The Libor price fixing scandal? Sure. But what I'm talking about here is the market for the CDOs, which at the end of the day you can still argue did more harm to the world financial system than the allegations now emerging from the Libor scandal.
from Christopher Whalen:
Some disclosures: I review the new book, "Reckless Endangerment: How outsized ambition, greed, and corruption led to economic Armageddon", by Gretchen Morgenson and Josh Rosner, not because both authors are my friends. They are. Nor do I review this book because it concisely summarizes the confluence of public policy and private avarice we all know as the subprime mortgage crisis. It does, and more.
No, I review this book because it names names. Names and more names, one after another, in that prosecutorial serial fashion readers of Morgenson know very well. The kind of relentless recitation of the facts and names meant to allow readers to follow the logical chain of a criminal act to an indictment.
from Funds Hub:
Fund service providers were back in force at the GAIM hedge funds conference in Monaco this year, a small sign that the industry, while not exactly brimming with confidence, has at least crawled out of the doldrums of 2009.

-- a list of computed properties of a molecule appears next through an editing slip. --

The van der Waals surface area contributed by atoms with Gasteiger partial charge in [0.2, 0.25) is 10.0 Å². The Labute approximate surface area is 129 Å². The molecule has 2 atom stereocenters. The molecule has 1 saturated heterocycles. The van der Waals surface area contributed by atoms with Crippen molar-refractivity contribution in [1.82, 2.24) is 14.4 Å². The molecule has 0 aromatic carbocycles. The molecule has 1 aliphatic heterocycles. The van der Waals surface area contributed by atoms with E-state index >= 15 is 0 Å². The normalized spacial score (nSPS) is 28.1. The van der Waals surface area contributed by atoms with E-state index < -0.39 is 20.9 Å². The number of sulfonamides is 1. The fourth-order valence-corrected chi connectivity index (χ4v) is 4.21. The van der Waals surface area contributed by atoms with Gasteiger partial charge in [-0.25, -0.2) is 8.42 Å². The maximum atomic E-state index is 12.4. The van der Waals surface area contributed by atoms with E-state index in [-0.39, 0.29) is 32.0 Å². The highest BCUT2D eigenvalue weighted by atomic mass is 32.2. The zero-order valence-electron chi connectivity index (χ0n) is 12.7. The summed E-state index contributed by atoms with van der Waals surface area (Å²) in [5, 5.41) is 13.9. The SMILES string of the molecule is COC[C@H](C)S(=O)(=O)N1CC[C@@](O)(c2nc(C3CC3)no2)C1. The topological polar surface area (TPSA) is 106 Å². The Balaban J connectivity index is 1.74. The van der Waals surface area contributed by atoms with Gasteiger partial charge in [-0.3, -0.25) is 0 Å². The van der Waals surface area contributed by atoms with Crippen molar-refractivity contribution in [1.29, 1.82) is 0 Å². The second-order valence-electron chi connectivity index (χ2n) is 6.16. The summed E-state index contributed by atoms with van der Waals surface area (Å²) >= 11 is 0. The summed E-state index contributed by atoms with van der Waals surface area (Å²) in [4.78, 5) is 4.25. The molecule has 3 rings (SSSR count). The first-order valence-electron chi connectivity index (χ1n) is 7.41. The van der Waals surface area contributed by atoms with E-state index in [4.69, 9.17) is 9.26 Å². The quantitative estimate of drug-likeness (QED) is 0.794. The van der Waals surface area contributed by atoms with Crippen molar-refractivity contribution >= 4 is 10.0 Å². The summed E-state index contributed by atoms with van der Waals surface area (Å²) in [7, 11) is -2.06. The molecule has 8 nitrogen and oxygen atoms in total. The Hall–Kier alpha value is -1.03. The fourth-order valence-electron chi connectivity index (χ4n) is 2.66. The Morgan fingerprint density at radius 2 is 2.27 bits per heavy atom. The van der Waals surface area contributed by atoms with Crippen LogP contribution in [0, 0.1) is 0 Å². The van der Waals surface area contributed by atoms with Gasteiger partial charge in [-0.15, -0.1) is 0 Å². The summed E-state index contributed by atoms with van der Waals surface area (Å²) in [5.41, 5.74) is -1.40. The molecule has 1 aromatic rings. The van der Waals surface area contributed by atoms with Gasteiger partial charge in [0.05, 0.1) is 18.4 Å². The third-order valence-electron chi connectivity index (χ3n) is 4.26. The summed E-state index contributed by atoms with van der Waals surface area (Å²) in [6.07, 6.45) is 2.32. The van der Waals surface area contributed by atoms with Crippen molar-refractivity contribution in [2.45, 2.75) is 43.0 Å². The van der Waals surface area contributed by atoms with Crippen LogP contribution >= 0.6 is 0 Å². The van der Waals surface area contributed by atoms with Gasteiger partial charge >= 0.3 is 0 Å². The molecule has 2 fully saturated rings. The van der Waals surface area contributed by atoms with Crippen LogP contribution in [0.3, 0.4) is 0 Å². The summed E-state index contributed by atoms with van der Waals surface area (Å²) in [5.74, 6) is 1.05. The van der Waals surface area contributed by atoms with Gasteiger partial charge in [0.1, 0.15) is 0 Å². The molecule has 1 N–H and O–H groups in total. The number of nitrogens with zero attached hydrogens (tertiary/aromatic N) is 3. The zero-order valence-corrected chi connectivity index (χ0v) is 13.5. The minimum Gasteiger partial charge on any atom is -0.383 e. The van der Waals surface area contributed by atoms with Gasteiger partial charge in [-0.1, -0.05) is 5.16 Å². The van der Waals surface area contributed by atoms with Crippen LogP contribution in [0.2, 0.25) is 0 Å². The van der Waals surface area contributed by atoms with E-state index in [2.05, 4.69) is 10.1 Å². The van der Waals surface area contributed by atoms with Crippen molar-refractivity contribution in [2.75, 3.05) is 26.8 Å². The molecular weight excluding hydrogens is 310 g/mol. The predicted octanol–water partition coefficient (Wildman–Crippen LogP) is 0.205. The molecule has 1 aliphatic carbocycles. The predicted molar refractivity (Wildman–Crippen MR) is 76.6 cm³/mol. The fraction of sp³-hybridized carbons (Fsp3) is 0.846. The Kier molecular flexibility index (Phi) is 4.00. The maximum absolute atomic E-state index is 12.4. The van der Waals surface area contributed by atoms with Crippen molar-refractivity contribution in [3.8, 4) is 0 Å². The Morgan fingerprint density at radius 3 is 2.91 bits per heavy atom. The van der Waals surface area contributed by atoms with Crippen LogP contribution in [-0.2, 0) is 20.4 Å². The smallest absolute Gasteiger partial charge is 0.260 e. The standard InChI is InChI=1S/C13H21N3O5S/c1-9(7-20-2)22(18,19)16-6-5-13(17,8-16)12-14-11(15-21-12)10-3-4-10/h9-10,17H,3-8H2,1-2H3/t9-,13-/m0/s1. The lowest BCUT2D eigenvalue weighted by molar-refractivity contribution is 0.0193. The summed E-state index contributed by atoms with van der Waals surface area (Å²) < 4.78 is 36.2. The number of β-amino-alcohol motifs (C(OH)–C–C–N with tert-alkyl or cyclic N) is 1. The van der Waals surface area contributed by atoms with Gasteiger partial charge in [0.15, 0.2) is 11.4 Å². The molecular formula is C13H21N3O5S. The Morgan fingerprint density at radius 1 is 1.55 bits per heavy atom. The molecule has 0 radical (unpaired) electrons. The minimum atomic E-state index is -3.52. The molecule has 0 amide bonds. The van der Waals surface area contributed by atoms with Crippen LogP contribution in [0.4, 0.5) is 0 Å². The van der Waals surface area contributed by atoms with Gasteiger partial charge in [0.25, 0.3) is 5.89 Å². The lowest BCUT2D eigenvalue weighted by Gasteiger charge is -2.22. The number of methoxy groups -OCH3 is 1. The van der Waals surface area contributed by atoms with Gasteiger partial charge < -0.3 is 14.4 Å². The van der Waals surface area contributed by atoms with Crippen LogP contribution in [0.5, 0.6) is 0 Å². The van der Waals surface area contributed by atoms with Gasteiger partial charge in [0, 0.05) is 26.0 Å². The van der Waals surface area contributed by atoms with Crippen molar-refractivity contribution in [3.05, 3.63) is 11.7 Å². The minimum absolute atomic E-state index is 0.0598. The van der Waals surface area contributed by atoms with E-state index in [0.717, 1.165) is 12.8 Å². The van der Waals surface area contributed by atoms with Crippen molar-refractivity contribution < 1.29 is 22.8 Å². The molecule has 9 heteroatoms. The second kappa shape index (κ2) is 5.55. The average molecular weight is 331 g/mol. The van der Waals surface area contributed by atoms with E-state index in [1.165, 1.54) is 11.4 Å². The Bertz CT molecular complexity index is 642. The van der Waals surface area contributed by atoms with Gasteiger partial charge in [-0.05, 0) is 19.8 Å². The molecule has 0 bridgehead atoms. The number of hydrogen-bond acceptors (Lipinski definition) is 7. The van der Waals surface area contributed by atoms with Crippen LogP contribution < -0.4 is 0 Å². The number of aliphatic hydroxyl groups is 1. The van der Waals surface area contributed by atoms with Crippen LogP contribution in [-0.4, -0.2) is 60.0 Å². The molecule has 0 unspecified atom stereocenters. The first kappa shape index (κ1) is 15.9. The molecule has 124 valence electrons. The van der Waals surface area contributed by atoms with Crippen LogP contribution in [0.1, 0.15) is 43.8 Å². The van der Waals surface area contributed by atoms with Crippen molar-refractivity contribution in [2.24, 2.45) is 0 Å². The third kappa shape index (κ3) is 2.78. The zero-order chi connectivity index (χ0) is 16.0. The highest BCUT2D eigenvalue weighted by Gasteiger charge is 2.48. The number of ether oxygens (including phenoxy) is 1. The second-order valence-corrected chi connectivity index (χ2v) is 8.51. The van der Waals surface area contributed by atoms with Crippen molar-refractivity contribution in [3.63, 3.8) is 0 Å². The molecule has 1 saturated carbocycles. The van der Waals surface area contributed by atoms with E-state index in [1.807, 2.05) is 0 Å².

The service providers including fund auditors, custodians and prime brokers, have drawn in their horns since the early years of the millennium when they were often the main sponsors of cocktails and dinners at large hedge fund events.
from Funds Hub:
Goldman's "fabulous Fab" Tourre is off - Reuters
Bear Stearns rejected deal with Paulson - Guardian
Is Greece a sovereign version of Bear Stearns? The world had better hope not. But it's tempting to draw parallels between an incipient Hellenic bailout and the rescue of Wall Street's biggest outlier.
There are of course huge differences between a smallish investment bank and a Mediterranean state. But the European Union's challenge is remarkably similar to the one Federal Reserve Chairman Ben Bernanke faced nearly two years ago: how to help out one of its weakest constituents without encouraging moral hazard and further contagion or complacency.